LPN/LVN Salary and Job Growth
LPN and LVN salaries don’t top the scale to start, but there are several ways to improve your earnings.
Median Annual Salary
Although licensed practical and licensed vocational nurse jobs (LPNs/LVNs) don’t pay as much as other nursing roles, the job can be incredibly rewarding and there’s always room to grow with further education.
According to The U.S Bureau of Labor Statistics (BLS) current Occupational Outlook Handbook the median expected annual salary for LPNs/LVNs is $44,090. Actual salaries may vary greatly based on specialization within the field, location, years of experience and a variety of other factors.
What’s my earning potential?
Like other nursing jobs, an LPN/LVN’s salary is often based on where exactly they work. According to the National Federation of Licensed Practical Nurses, large city hospitals will usually pay a higher salary than a nursing home.
And like most professions, salary is often commensurate with experience meaning the more you have, the chance for better pay. Keep in mind that if you find you’re not happy with an LPN/LVN salary, you can always get the training and degree to become a registered nurse.
Learn how an LPN-to-RN program can help boost your salary.
How do LPN-LVN salaries compare?
|Nursing Career||Median Annual Salary*|
|Physical Therapist Assistants||$56,610|
Sources: U.S. Bureau of Labor Statistics 2018-17 Occupational Outlook Handbook; Nursing Aides, Orderlies, and Attendants;Registered Nurses; Medical Assistants; Physical Therapist Assistants and Aides.
*The salary information listed is based on a national average, unless noted. Actual salaries may vary greatly based on specialization within the field, location, years of experience and a variety of other factors. National long-term projections of employment growth may not reflect local and/or short-term economic or job conditions, and do not guarantee actual job growth.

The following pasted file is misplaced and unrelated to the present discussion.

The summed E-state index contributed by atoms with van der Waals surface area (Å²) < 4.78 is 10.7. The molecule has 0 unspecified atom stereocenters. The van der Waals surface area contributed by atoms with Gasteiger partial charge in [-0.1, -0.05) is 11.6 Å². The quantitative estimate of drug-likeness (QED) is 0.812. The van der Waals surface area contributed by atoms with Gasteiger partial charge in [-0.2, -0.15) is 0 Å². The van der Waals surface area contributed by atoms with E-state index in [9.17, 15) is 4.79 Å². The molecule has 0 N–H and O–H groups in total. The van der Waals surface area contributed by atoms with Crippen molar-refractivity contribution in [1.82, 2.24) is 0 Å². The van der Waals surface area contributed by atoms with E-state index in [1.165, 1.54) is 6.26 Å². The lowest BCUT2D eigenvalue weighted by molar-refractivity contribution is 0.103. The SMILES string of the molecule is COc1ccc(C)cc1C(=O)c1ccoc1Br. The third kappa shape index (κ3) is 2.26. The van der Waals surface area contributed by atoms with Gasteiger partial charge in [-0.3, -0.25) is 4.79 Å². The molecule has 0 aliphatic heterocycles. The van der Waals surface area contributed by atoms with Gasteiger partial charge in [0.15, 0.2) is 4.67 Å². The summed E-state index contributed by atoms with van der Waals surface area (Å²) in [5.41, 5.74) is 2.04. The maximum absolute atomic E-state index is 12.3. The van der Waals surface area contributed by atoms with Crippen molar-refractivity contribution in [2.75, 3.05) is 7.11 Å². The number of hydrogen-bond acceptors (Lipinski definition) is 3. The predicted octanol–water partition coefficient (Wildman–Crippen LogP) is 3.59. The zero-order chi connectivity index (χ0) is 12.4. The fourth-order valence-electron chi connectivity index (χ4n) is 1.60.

Is there demand for this career?
Without a doubt. Not only is the U.S. struggling with a nursing shortage, but as the population ages, LPNs are needed in nursing care facilities. Additionally, technological advances have allowed many people to avoid long hospital stays and instead recover at home making home health care LPN/LVN jobs very necessary.
The BLS predicts a “large number” of LPN/LVNs will retire in the next 10 years opening up plenty of job opportunities for those in LPN/LVN training.
What is the job growth for the field?
The BLS anticipates LPN/LVN employment will grow 12 percent through 2026, which is much faster than average. Be aware that national long-term projections of employment growth may not reflect local and/or short-term economic or job conditions.
While there will always be a need for LPN/LVNs in hospitals, the amount of those jobs may lessen over time as more outpatient procedures occur or treatment is done in a doctor’s office. On the other hand, home health care service is a large growth area for LPN jobs.
How much competition will I face for a job?
Licensed practical and licensed vocational nurses looking for jobs in physician offices and outpatient care centers may find they face some competition because these facilities usually offer regular, week-day hours and a more comfortable workplace environment.
Hospitals and other around-the-clock facilities need LPNs/LVNs on nights, weekends and holidays, which may not be as appealing to some job seekers making competition less fierce.
What kinds of institutions hire LPNs/LVNs nurses?
Aspiring LPNs/LVNs have a range of options when it comes to their work location. The BLS reports the following industries employ the largest number of LPNs/LVNs:
- Nursing care facilities
- Home health care services
- Continuing care retirement communities and assisted living facilities for elderly
How do I advance in my licensed practical nurse career?
In most fields, furthering your education can help propel you to the next phase of your career. It’s no different for LPNs/LVNs. Earning a bachelor’s of science in nursing (BSN) can sometimes translate into more job responsibility and higher pay.
Another gateway to career advancement is working in a hospital. According to the National Federation of Licensed Practical Nurses, hospitals often give LPNs/LVNs advanced nursing duties, such as working in a critical care setting or acting as a special procedure nurse.